Delay of second-line eradication therapy for Helicobacter pylori can increase eradication failure

Authors

  • Toshihiro Nishizawa,

    1. Division of Gastroenterology, National Hospital Organization Tokyo Medical Center, Tokyo, Japan
    2. Division of Gastroenterology and Hepatology, Department of Internal Medicine, Keio University School of Medicine, Tokyo, Japan
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  • Hidekazu Suzuki,

    Corresponding author
    1. Division of Gastroenterology and Hepatology, Department of Internal Medicine, Keio University School of Medicine, Tokyo, Japan
    • Division of Gastroenterology, National Hospital Organization Tokyo Medical Center, Tokyo, Japan
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  • Masahiko Takahashi,

    1. Division of Gastroenterology, National Hospital Organization Tokyo Medical Center, Tokyo, Japan
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  • Masayuki Suzuki,

    1. Division of Gastroenterology, National Hospital Organization Tokyo Medical Center, Tokyo, Japan
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  • Toshifumi Hibi

    1. Division of Gastroenterology and Hepatology, Department of Internal Medicine, Keio University School of Medicine, Tokyo, Japan
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Correspondence

Dr Hidekazu Suzuki, Division of Gastroenterology and Hepatology, Department of Internal Medicine, Keio University School of Medicine, 35 Shinanomachi, Shinjuku-ku, Tokyo 160-8582, Japan. Email: hsuzuki@a6.keio.jp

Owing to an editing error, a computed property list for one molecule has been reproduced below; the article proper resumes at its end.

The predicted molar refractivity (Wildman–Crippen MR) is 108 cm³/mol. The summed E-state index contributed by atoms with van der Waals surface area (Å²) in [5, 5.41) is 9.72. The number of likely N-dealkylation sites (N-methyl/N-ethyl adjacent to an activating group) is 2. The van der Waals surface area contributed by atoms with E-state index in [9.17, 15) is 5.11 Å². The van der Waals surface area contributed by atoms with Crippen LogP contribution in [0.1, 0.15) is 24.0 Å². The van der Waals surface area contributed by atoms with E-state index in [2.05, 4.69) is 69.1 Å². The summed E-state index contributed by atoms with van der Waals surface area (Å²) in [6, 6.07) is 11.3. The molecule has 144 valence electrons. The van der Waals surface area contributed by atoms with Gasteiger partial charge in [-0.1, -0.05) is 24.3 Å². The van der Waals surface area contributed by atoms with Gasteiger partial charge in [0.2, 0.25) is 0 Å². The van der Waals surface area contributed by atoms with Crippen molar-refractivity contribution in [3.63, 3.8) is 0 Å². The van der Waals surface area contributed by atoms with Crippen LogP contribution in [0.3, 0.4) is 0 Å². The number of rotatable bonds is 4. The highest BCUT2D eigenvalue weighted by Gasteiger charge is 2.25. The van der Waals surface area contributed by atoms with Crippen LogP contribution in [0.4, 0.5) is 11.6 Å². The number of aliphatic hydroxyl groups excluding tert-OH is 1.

Abstract

Background and Aim

The interval between first-line Helicobacter pylori eradication treatment and second-line treatment may be critical to the second-line therapeutic effect. We attempted to assess the association between the second-line eradication rates and the treatment interval.

Methods

Data of patients, who were administered the second-line H. pylori eradication regimen at Tokyo Medical Center between 2008 and 2012, were reviewed.

Results

Of the 148 patients enrolled, one patient dropped out. The eradication rates were 88.6% (intention-to-treat [ITT]) and 89.3% (per-protocol [PP]) for early eradication group (eradication interval < 180 days, patients number 132) and 68.8% (ITT and PP) for delayed eradication group (eradication interval ≥ 180 days, patients number 16). The eradication rate in the delayed eradication group was significantly lower than in the early eradication group (P = 0.027 [ITT] and 0.021 [PP]). The eradication interval in the subjects showing eradication failure (124.0 ± 96.8 days, patients number 19) was significantly longer than those showing successful eradication (85.8 ± 56.9 days, patients number 128, P = 0.008).

Conclusion

Our results suggest that the delay of second-line treatment should be avoided.

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